Conservation groups ask federal court of appeals to review key Cumberland Pipeline permit

August 21, 2023

Eric Hilt, (615) 622-1199,
Dan Radmacher, (540) 798-6683),

NASHVILLE, Tenn. — The Southern Environmental Law Center and Appalachian Mountain Advocates, on behalf of Appalachian Voices and the Sierra Club, are asking a federal court of appeals to review a state-issued permit for the proposed Cumberland Pipeline. The sole purpose of the proposed 32-mile pipeline, which would cut through communities in Dickson, Houston and Stewart Counties, would be to supply methane gas to the Tennessee Valley Authority’s proposed Cumberland Gas Plant.

The pipeline route crosses dozens of streams, rivers and wetlands. These waterways are extremely important to the health of Middle Tennessee communities, including tributaries of Middle Tennessee’s Harpeth River, a popular destination for anglers, paddlers and other visitors. These waterways also are home to a diverse array of wildlife, including endangered and threatened species.

The pipeline’s construction threatens to cause long-lasting and irreparable damage to these waterways. Tennessee Gas Pipeline — the company behind this reckless proposal — intends to use “open trench” methods, which have major environmental consequences, to cross almost all of these waterways. TGP also plans to use explosives to blast through streambeds at water crossings where it deems it necessary, resulting in even more unnecessary impacts to Tennessee waters.

Despite the detrimental impacts this pipeline project would have on Tennessee waterways and the people and wildlife who depend on them, the Tennessee Department of Environment and Conservation issued TGP an Aquatic Resource Alteration Permit in July of this year. An ARAP is required for any proposed project that will impact a Tennessee waterway and is meant to prevent harm to the state’s streams and rivers. But in this case, state officials ignored, among other things, the significant impacts the Cumberland Pipeline will have on local waterways.

“Instead of requiring TGP to demonstrate that its plans will result in the least amount of harm, which it is required to do, the Tennessee Department of Environment and Conservation rubberstamped a reckless pipeline project,” SELC Senior Attorney Jamie Whitlock said. “This permit, in effect, gives TGP a green light to pollute and degrade important Middle Tennessee waterways.”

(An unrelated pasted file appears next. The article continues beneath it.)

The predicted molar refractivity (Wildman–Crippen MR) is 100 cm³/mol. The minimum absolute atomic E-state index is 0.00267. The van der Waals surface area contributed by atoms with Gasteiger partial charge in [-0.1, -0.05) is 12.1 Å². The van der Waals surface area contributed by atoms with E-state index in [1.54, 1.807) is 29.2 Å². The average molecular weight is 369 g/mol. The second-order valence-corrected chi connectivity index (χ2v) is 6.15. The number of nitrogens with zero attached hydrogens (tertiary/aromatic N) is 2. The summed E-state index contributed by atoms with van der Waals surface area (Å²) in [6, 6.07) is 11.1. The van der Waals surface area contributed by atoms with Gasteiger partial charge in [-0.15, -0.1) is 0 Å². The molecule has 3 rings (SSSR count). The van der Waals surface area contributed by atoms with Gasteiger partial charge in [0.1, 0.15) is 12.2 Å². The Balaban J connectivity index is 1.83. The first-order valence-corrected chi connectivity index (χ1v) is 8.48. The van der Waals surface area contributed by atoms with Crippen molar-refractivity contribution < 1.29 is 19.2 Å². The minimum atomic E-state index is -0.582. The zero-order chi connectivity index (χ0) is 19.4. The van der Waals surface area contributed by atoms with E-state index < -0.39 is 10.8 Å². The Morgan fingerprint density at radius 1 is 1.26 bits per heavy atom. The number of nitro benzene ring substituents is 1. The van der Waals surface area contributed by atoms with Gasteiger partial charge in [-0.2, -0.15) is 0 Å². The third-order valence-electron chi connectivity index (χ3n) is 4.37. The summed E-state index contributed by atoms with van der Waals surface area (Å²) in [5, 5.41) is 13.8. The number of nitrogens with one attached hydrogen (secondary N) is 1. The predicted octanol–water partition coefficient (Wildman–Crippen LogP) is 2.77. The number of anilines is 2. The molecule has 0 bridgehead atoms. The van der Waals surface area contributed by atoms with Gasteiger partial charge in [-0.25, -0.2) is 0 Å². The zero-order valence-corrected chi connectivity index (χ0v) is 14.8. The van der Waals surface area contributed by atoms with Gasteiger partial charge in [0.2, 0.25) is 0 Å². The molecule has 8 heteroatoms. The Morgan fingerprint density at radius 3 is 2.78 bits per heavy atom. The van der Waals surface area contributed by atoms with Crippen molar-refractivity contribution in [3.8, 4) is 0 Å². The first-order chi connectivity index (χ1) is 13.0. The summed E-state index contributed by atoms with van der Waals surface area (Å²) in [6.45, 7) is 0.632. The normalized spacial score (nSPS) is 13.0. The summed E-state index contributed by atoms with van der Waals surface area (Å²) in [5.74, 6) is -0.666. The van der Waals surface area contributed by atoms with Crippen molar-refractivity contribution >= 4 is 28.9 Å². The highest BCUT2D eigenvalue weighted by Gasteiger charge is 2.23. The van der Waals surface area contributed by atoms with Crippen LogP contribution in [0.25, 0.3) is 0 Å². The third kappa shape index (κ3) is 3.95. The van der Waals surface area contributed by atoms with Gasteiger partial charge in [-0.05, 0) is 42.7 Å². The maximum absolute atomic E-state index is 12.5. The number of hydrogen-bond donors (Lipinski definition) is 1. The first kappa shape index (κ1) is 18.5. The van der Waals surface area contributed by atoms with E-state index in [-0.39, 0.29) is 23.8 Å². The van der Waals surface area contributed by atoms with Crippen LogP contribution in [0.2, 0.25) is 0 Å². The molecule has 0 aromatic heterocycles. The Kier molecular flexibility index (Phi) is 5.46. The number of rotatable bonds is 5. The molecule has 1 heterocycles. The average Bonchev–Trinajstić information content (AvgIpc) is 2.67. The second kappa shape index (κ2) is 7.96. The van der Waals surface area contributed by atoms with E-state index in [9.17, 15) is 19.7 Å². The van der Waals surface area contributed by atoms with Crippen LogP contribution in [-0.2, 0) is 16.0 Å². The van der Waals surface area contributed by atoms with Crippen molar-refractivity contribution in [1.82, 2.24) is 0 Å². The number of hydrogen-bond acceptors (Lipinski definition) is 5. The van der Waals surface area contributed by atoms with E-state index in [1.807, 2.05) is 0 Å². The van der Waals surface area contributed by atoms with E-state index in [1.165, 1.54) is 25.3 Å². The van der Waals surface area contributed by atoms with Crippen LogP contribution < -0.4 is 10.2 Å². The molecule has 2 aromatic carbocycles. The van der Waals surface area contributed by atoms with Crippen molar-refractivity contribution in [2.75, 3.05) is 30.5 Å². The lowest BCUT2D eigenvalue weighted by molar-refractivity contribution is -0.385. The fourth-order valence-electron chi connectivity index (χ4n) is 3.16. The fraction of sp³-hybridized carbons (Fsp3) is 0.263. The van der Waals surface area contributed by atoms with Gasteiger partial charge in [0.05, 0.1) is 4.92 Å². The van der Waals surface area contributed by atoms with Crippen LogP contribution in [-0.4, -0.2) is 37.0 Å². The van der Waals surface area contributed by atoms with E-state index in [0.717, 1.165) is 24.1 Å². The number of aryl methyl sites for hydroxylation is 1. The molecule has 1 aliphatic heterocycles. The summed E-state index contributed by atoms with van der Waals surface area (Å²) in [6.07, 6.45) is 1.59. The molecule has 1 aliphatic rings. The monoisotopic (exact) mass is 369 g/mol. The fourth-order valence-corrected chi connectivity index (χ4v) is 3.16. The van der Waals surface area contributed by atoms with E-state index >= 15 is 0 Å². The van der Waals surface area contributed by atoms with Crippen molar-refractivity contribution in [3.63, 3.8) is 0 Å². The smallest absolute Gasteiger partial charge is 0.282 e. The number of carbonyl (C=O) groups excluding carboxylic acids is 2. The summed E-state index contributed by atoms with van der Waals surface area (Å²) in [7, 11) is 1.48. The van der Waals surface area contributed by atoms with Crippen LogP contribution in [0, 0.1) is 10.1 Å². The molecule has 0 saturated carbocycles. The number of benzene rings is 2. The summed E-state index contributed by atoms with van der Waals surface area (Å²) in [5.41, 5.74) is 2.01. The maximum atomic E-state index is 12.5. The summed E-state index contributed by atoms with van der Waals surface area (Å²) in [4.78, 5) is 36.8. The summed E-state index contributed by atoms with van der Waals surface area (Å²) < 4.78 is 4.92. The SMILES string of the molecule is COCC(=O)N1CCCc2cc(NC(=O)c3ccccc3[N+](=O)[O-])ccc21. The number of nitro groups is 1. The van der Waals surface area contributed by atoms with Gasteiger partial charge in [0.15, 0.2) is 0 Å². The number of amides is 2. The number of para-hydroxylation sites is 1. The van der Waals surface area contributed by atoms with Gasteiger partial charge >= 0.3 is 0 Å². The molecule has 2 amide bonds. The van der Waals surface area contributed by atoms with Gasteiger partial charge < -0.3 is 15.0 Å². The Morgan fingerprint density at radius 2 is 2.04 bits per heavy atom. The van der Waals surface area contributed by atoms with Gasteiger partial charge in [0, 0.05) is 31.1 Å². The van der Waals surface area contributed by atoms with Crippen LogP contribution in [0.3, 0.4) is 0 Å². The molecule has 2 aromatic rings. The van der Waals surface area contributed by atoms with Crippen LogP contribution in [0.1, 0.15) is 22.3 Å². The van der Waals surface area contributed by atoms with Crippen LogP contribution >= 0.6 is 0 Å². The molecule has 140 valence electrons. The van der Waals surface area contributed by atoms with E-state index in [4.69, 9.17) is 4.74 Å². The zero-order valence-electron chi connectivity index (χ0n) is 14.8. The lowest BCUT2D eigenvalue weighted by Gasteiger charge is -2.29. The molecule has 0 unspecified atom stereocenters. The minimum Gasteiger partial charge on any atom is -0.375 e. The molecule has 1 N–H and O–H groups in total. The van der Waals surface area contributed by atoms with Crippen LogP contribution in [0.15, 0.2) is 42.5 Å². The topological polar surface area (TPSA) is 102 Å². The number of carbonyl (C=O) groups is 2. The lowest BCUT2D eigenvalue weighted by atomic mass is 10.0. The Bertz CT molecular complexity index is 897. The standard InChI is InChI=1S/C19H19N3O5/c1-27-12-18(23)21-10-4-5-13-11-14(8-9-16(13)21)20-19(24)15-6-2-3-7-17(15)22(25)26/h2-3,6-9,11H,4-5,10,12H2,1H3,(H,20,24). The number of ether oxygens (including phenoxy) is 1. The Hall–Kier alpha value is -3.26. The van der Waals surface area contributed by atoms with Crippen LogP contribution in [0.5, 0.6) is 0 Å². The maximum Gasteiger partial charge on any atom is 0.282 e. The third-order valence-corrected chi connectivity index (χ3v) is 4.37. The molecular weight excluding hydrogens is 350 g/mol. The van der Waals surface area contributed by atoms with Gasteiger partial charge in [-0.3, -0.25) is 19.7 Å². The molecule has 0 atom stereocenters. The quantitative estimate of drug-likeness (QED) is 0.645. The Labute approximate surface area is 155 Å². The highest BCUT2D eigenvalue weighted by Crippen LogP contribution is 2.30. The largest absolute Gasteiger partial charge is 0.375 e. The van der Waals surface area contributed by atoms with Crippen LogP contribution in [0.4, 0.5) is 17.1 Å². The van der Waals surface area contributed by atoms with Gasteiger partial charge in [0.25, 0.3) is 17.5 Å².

“TDEC granted this permit to TGP based on an incomplete application less than five full business days after the close of the public comment period,” Bri Knisley, Director of Public Power Campaigns at Appalachian Voices, said. “It’s hard to imagine that the state is fulfilling its responsibility to protect our waterways when it isn’t requiring TGP to present a complete and thorough application or investigating serious concerns raised in public comments.”

On Friday, the conservation groups submitted a petition for review to the 6th U.S. Circuit Court of Appeals, asking the federal court to review TDEC’s flawed decision to issue an ARAP for the Cumberland Pipeline project.

“Last week, people in a rural Tennessee community were forced to evacuate their home due to an explosion at a facility run by Kinder Morgan, the same company proposing this pipeline,” said Amy Kelly, Beyond Coal Senior Campaign Representative for Sierra Club. “Increased oversight and a thorough examination of permits that would affect our waterways are warranted and absolutely necessary. We are calling on the Tennessee Department of Environment and Conservation to do just that.”

The proposed Cumberland Pipeline also carries concerns about safety. Just last week, an explosion at a gas pipeline facility in Hickman County forced around 200 families to evacuate. In 1992, a pipeline explosion in Dickson County injured five people, destroyed three homes, and burned 400 acres of farmland.